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Authorities in Bulgari have busted a cybercriminal gang specialising in internet fraud, seizing over $3 million worth of cryptocurrency in the process. Local news platform 24chasa reports that three individuals were arrested and charged with obtaining more than 5 million lev ($3 million) through various illegal internet schemes. This is the latest breakthrough after a series of actions targeted at curbing crypto related fraud by Bulgaria’s Specialised Prosecutor’s Office.
Bulgarian Authorities Fight Crypto Crime
In January, CCN reported that the Bulgarian Specialised Prosecutor’s Office took part in an international operation to neutralise the cryptocurrency ponzi scheme OneCoin, alongside investigators from Germany and Europol. Later on in November, the country’s Chief Prosecutor of the State Ivan Geshev revealed that a number of officials had been arrested for allegedly issuing Bulgarian passports illegally in exchange for bitcoin.
The latest investigation started gathering evidence against the accused individuals in June and eventually made the arrests on November 22, seizing several computers, flash drives and other hardware containing data on multiple accounts of genuine and non-existent individuals that had been used in the illegal scheme. Investigators also found several passwords and private keys associated with crypto exchanges and wallet providers. A car worth 50,000 lev (about $29,000) bought with the illegally acquired crypto funds was also seized.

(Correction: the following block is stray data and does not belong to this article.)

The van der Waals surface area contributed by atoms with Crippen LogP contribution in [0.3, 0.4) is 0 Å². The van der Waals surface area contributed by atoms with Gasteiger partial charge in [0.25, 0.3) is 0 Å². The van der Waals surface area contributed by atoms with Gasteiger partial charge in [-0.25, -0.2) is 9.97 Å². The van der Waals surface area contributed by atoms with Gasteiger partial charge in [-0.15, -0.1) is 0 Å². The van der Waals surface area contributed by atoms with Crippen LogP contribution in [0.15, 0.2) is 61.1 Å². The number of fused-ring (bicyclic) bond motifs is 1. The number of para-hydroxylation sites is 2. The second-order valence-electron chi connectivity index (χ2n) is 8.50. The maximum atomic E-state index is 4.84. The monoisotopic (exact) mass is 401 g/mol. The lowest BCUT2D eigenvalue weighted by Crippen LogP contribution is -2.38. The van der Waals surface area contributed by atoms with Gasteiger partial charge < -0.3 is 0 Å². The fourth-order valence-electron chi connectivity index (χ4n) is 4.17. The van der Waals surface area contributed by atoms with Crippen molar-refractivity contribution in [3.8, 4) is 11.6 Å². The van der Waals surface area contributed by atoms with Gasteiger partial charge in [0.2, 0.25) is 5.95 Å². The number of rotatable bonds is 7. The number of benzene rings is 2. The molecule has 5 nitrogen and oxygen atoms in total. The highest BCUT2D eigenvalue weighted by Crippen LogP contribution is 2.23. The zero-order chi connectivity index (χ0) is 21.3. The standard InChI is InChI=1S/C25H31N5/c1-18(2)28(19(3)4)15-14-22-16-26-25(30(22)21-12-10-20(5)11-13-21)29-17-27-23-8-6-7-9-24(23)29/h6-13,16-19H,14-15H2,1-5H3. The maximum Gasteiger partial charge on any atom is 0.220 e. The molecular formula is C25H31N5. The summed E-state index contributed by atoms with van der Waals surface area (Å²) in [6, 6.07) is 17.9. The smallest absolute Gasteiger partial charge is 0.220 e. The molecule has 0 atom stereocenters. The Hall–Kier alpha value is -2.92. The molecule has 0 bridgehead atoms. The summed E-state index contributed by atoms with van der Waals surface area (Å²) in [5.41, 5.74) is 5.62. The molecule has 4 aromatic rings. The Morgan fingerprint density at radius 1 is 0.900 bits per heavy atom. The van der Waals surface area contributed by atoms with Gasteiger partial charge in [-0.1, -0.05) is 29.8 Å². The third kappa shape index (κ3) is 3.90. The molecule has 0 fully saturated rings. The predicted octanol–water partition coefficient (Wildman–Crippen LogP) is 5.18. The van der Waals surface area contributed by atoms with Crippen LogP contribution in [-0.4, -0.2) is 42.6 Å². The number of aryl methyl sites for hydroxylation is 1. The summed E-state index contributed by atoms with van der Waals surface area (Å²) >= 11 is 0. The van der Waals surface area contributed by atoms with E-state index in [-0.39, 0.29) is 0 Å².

While at press time, it remained unclear exactly what activity the alleged cybercriminals engaged in to obtain the cryptocurrency in question, authorities said that the three accused individuals “took part in an exceptional and professional conspiracy” using “innovative mechanisms, specialist software, and advanced knowledge in the area of cryptocurrency” to acquire funds illegally.
Two of the accused have been detained by order of the Specialized criminal Court, while the third has been granted bail in the sum of BGN 50,000.
Authorities Are Catching Up
The case highlights the increasing capacity of governments and regulators to track cryptocurrency transactions as they look to close all loopholes permitting money laundering, tax evasion and terror financing. In September, CCN reported that blockchain research company Diar published data showing that U.S. government agencies have collectively spent $5.7 million hiring contractors who perform blockchain analysis, which involves linking an individual’s identity with their cryptocurrency funds.
Despite cryptocurrency’s promise of anonymity, governments are developing ever more sophisticated ways of tracking crypto movements and tying them to individual identities, principally by requiring exchanges to carry out comprehensive AML and KYC checks as part of their standard user onboarding process. The IRS alone has signed nine contracts worth about $2.2 million with cryptocurrency forensics providers as it seeks to expand its monitoring and investigative capacity.
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